ZB: If the tight marriage between movement conservatism and the Republican Party isn't a winning electoral formula anymore, the party needs to embrace something new. But what is conservatism if it is not in the narrow American movement sense?

SG: I don't have an answer hidden up my sleeve, although I'm thinking about it. I think we can begin to discern three elements of what a replacement for conservatism might look like.

The first is that it would have to include some formulation of nationalism. I don't think it has to be a racially, ethnically exclusive version of nationalism, but conservatives owe the world and Americans a defense of the nation state.

One of my many concerns about Trump is that he makes it difficult, because he is so dramatic and so crass, to defend the occasional insights he presents. One of them was his formulation of “a country is a country,” which sounds silly and tautological but actually I think has more significant meaning.

What Trump is suggesting — or at least what his words suggest, because I wouldn't venture to speculate about what he actually meant — is that the fundamental features of a country include defensible borders and a priority for its citizens, for members of that political community over people who are not members. The next version of conservatism or whatever it's going to be called has to find a way of making that case.

Another element of conservatism to come will be a more sophisticated version of the critique of “political correctness.”

This is another issue on which Trump has been loud and crass but seems to be in touch with a truth or at least experience that many people have. What Trump and others seem to mean by political correctness is an extremely dramatic and rapidly changing set of discursive and social laws that, virtually overnight, people are expected to understand, to which they are expected to adhere. And which, in special settings like universities, is subject to bureaucratic enforcement.

This is not the greatest problem that America or the world faces, but it is a problem because it's a profoundly alienating experience for a lot of people.

Last, and in some ways most important, I think, because this is not just a policy question but one that is under the authority of the president: I think that conservatism needs to move toward a more what I would call realistic form of foreign policy.

Not isolationist, as it's called pejoratively, and not necessarily non-interventionist. But one that is willing to reflect seriously on the extent of American commitments and is willing to accept that there are some places and some problems that are beyond our power to resolve.

It's not true, as Trump has claimed, that he was against the Iraq War from the beginning. But whenever he started criticizing the Iraq War, he has continued to do so — that's a very important part of his appeal.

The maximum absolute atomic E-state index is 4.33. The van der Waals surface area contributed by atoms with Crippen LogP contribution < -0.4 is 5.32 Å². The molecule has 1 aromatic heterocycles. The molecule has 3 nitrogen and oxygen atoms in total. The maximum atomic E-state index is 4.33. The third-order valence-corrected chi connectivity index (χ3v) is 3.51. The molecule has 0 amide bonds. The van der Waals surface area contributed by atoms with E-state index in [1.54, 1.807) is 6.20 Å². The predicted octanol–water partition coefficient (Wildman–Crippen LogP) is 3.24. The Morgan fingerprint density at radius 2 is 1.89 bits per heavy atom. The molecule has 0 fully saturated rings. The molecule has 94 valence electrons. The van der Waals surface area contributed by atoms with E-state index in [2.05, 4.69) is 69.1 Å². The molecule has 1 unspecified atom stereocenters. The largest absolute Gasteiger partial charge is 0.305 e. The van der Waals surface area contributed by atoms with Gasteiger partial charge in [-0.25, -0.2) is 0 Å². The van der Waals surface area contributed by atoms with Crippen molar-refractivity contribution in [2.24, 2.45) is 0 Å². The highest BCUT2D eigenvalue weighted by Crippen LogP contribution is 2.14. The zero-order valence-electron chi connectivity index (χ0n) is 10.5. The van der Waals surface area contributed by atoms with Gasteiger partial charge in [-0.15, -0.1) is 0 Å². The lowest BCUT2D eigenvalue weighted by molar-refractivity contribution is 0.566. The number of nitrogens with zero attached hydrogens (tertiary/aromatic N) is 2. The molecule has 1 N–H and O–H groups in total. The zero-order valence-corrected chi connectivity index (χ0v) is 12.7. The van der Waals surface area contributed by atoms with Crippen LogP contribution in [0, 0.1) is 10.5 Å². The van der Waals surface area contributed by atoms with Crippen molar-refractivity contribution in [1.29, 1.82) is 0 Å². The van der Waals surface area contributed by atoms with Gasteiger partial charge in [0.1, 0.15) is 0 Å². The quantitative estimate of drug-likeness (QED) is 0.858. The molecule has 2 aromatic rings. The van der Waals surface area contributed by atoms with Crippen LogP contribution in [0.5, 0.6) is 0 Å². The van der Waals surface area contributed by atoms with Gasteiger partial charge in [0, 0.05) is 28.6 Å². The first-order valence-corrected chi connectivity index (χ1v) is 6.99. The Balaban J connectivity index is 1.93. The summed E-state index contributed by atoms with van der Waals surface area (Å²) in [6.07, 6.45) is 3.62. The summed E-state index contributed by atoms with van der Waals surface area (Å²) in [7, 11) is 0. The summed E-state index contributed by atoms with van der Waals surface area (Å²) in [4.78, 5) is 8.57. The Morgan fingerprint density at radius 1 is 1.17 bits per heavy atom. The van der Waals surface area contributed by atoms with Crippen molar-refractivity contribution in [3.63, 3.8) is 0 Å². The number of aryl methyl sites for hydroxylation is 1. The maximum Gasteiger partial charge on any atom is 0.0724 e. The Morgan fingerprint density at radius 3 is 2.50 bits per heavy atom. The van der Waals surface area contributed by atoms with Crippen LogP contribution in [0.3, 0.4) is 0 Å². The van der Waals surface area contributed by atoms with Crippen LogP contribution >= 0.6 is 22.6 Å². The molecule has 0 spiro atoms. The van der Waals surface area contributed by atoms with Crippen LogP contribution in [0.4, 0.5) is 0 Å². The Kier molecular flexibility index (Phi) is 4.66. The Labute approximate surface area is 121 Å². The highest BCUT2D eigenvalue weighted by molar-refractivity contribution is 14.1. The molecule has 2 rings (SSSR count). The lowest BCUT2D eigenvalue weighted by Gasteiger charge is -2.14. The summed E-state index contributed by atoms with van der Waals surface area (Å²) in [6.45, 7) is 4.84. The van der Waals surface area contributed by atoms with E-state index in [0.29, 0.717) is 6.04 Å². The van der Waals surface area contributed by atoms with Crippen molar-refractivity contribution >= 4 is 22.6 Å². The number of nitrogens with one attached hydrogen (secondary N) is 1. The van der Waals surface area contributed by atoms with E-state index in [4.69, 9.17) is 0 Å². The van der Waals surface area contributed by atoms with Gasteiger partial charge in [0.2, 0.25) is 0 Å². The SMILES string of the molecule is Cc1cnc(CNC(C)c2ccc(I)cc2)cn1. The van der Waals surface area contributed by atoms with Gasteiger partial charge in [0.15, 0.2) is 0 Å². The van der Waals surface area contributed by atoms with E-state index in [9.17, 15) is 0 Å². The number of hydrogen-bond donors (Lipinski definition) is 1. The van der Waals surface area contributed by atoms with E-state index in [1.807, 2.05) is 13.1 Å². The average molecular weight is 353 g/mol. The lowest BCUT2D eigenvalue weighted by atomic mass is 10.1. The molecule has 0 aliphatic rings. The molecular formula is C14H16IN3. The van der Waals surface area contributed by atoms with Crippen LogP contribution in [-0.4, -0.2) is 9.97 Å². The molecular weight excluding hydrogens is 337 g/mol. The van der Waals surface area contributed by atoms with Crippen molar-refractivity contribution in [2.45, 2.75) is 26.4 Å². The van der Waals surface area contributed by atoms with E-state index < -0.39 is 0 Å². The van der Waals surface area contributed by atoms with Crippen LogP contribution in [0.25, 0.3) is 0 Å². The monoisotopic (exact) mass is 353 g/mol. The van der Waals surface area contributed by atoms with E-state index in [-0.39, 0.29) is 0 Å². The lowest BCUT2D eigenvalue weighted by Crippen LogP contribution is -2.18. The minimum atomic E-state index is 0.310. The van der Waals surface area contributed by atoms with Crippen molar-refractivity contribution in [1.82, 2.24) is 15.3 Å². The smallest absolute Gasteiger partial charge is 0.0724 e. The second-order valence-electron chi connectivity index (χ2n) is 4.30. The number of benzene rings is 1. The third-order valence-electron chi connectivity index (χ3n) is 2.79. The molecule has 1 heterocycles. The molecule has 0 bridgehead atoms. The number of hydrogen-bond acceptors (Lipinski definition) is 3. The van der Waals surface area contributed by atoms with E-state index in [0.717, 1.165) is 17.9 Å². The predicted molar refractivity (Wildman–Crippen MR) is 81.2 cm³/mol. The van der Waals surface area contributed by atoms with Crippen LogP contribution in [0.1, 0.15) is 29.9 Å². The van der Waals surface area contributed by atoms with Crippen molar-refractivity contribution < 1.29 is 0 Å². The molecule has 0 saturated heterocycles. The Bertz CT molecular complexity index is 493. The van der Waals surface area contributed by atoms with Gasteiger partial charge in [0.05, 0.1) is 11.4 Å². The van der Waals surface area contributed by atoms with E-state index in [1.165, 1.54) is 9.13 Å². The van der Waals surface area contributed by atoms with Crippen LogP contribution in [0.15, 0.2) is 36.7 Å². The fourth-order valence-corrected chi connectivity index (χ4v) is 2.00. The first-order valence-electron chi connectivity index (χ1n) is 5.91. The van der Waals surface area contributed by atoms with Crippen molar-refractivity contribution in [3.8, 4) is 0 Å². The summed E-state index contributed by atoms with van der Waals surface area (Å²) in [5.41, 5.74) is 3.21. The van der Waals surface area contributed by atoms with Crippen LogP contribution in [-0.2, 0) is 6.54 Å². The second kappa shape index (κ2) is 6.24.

Trump has been willing to say, and I think conservatives of the future must be willing to say, that we are not going to engage in the kind of democracy promotion and nation building that we have done in the past and with which conservatism, for good reason, remains associated in the minds and hearts of Americans.

ZB: I notice you didn't say anything about economics.

SG: Well, economics is a tough one, because the truth is nobody really has any idea. I think this is true both of the right and of the left. Trump says we need to renegotiate trade deals and drive a hard bargain. That seems fine to me, and I suspect that a lot of people of all sorts of ideological and partisan organizations would agree.

What are we actually going to renegotiate? That's where it gets much harder. Free trade agreements are not the reason the steel jobs went away. Free trade agreements are not the reason people in middle age and older are finding it very difficult to remain in the workforce or that young workers are finding it very difficult to get back into the workforce. Even if trade deals were the reason, it doesn't follow that renegotiating them would bring those jobs back, right?

There have been structural changes in the international economy, in the technologies of production, and also in our preferences. All of which contribute to not necessarily economic decline on the macro level but to the difficulty that relatively poorly educated workers are having. The factory jobs are not coming back.

What to do about that? I sincerely do not know, and I don't think anyone else knows either. Trump's promises are purely false on this score, but I don't hear anything from progressive economists that seems much more likely to help. It seems to me that one of the great questions for us all, going forward, is what to do in a world in which regular, meaningful, relatively well-compensated work is increasingly a luxury good. I don't have the answer to that question.

ZB: But economics have, historically, been central to the conservative movement.